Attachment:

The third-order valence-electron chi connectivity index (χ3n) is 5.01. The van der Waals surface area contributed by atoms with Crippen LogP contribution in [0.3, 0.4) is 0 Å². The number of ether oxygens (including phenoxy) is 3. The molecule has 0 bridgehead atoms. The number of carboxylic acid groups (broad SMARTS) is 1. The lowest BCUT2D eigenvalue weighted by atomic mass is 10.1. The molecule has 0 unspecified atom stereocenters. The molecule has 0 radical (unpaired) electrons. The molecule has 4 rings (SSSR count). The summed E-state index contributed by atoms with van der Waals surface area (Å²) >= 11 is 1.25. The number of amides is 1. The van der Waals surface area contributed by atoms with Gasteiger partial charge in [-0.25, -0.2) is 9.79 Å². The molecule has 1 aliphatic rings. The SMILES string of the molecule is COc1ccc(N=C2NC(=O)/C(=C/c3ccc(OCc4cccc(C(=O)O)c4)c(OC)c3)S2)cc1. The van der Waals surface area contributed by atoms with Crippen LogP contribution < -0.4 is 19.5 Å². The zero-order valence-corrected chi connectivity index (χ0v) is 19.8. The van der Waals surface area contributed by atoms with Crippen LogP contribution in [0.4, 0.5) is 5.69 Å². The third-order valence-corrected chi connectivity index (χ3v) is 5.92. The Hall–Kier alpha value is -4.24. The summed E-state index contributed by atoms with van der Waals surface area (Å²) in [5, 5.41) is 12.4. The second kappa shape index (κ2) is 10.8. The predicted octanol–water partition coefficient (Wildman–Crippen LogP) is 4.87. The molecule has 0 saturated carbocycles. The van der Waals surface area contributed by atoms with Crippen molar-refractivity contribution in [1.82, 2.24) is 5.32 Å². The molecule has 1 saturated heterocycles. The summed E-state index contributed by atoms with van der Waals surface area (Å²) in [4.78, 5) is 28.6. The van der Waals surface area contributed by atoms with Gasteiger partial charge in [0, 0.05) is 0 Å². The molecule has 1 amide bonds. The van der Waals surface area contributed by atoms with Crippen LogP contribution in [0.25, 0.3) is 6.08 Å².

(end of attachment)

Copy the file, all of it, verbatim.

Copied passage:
The third-order valence-electron chi connectivity index (χ3n) is 5.01. The van der Waals surface area contributed by atoms with Crippen LogP contribution in [0.3, 0.4) is 0 Å². The number of ether oxygens (including phenoxy) is 3. The molecule has 0 bridgehead atoms. The number of carboxylic acid groups (broad SMARTS) is 1. The lowest BCUT2D eigenvalue weighted by atomic mass is 10.1. The molecule has 0 unspecified atom stereocenters. The molecule has 0 radical (unpaired) electrons. The molecule has 4 rings (SSSR count). The summed E-state index contributed by atoms with van der Waals surface area (Å²) >= 11 is 1.25. The number of amides is 1. The van der Waals surface area contributed by atoms with Gasteiger partial charge in [-0.25, -0.2) is 9.79 Å². The molecule has 1 aliphatic rings. The SMILES string of the molecule is COc1ccc(N=C2NC(=O)/C(=C/c3ccc(OCc4cccc(C(=O)O)c4)c(OC)c3)S2)cc1. The van der Waals surface area contributed by atoms with Crippen LogP contribution < -0.4 is 19.5 Å². The zero-order valence-corrected chi connectivity index (χ0v) is 19.8. The van der Waals surface area contributed by atoms with Crippen LogP contribution in [0.4, 0.5) is 5.69 Å². The third-order valence-corrected chi connectivity index (χ3v) is 5.92. The Hall–Kier alpha value is -4.24. The summed E-state index contributed by atoms with van der Waals surface area (Å²) in [5, 5.41) is 12.4. The second kappa shape index (κ2) is 10.8. The predicted octanol–water partition coefficient (Wildman–Crippen LogP) is 4.87. The molecule has 0 saturated carbocycles. The van der Waals surface area contributed by atoms with Crippen molar-refractivity contribution in [1.82, 2.24) is 5.32 Å². The molecule has 1 saturated heterocycles. The summed E-state index contributed by atoms with van der Waals surface area (Å²) in [4.78, 5) is 28.6. The van der Waals surface area contributed by atoms with Gasteiger partial charge in [0, 0.05) is 0 Å². The molecule has 1 amide bonds. The van der Waals surface area contributed by atoms with Crippen LogP contribution in [0.25, 0.3) is 6.08 Å².